ID Consult

Uptick in adult syphilis means congenital syphilis may be lurking


 

While many pediatric clinicians have not frequently managed newborns of mothers with reactive syphilis serology, increased adult syphilis may change that.1

Dr. Christopher J. Harrison, professor of pediatrics and pediatric infectious diseases at Children’s Mercy Hospitals and Clinics, Kansas City, Mo.

Dr. Christopher J. Harrison

Diagnosing/managing congenital syphilis is not always clear cut. A positive rapid plasma reagin (RPR) titer in a newborn may not indicate congenital infection but merely may reflect transplacental, passively acquired maternal IgG from the mother’s current or previous infection rather than antibodies produced by the newborn. Because currently no IgM assay for syphilis is recommended by the Centers for Disease Control and Prevention for newborn testing, we must deal with IgG test results.

Often initial management decisions are needed while the infant’s status is evolving. The questions to answer to make final decisions include the following2:

  • Was the mother actively infected with Treponema pallidum during pregnancy?
  • If so, was the mother appropriately treated and when?
  • Does the infant have any clinical, laboratory, or radiographic evidence of syphilis?
  • How do the mother’s and infant’s nontreponemal serologic titers (NTT) compare at delivery using the same test?

Note: All infants assessed for congenital syphilis need a full evaluation for HIV.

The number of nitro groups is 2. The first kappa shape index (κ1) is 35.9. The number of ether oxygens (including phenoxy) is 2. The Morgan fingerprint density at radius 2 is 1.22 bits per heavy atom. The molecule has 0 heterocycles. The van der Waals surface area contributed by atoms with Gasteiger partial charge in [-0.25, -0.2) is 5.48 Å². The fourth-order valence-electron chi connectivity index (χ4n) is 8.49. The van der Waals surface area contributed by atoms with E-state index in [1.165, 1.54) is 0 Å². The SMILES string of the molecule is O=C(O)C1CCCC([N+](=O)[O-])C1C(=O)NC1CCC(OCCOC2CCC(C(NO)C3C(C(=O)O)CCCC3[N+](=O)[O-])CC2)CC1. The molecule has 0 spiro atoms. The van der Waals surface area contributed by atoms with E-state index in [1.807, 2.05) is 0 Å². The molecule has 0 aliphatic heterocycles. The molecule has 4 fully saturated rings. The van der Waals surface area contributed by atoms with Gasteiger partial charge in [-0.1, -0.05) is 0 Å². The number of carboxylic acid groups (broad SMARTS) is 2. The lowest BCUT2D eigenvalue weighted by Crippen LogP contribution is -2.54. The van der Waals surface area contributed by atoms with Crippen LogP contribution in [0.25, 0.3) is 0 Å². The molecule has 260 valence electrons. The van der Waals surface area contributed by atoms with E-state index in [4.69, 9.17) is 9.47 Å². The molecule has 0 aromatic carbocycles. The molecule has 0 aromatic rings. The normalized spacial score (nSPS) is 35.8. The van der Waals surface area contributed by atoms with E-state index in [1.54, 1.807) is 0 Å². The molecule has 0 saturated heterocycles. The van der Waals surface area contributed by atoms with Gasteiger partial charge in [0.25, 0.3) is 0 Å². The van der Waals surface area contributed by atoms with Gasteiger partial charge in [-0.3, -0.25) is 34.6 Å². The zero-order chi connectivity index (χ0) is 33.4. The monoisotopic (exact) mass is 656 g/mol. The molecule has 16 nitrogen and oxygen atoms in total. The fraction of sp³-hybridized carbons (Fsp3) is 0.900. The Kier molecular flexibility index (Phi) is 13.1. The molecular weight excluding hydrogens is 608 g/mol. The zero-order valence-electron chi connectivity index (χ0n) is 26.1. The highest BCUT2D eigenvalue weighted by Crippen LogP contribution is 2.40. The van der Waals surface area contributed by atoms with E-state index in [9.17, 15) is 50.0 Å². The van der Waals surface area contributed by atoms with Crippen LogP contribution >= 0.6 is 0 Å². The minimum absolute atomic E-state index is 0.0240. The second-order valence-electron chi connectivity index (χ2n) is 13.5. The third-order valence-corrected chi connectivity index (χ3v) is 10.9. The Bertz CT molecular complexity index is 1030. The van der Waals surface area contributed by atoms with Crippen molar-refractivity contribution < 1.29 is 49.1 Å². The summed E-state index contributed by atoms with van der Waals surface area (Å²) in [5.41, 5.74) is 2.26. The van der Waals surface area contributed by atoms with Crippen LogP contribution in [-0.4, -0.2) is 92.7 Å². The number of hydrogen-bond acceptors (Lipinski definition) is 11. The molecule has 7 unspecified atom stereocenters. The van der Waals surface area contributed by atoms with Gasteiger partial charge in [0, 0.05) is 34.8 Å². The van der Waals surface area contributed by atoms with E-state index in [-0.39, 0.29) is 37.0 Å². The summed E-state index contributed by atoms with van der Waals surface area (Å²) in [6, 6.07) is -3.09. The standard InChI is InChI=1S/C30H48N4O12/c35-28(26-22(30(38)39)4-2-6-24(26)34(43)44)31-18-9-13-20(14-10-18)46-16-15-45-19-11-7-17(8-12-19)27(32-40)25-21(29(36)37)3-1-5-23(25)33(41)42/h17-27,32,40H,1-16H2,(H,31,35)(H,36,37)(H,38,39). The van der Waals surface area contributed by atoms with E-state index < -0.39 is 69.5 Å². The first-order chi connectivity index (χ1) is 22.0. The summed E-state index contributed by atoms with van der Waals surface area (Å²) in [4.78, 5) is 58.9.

Managing the infant of a mother with positive tests3,4

All such neonates need an examination for evidence of congenital syphilis. The clinical signs of congenital syphilis in neonates include nonimmune hydrops, jaundice, hepatosplenomegaly, rhinitis, skin rash, and pseudoparalysis of extremity. Also, consider dark-field examination or polymerase chain reaction (PCR) of lesions (such as bullae) or secretions (nasal). If available, have the placenta examined histologically (silver stain) or by PCR (Clinical Laboratory Improvement Amendments–validated test). Skeletal radiographic surveys are more useful for stillborn than live born infants. (The complete algorithm can be found in Figure 3.10 of reference 4.)

Order a quantitative NTT, using the Venereal Disease Research Laboratory (VDRL) test or RPR test on neonatal serum. Umbilical cord blood is not appropriate because of potential maternal blood contamination, which could give a false-positive result, or Wharton’s jelly, which could give a false-negative result. Use of treponemal-specific tests that are used for maternal diagnosis – such as T. pallidum particle agglutination (TP-PA), T. pallidum enzyme-linked immunosorbent assay (TP-EIA), fluorescent treponemal antibody absorption (FTA-ABS) test, or T. pallidum chemiluminescence immunoassay (TP-CIA) – on neonatal serum is not recommended because of difficulties in interpretation.

Diagnostic results allow designation of an infant into one of four CDC categories: proven/highly probable syphilis; possible syphilis; syphilis less likely; and syphilis unlikely. Treatment recommendations are based on these categories.

Defining factors for CDC's four congenital syphilis categories, plus criteria for maternal treatment status and evaluation/testing

Proven or highly probable syphilis

There are two alternative recommended 10-day treatment regimens.

A. Aqueous crystalline penicillin G 100,000-150,000 U/kg per day by IV at 50,000 U/kg per dose, given every 12 hours through 7 days of age or every 8 hours if greater than 7 days old.

B. Procaine penicillin G at 50,000 U/kg per dose intramuscularly in one dose each day.

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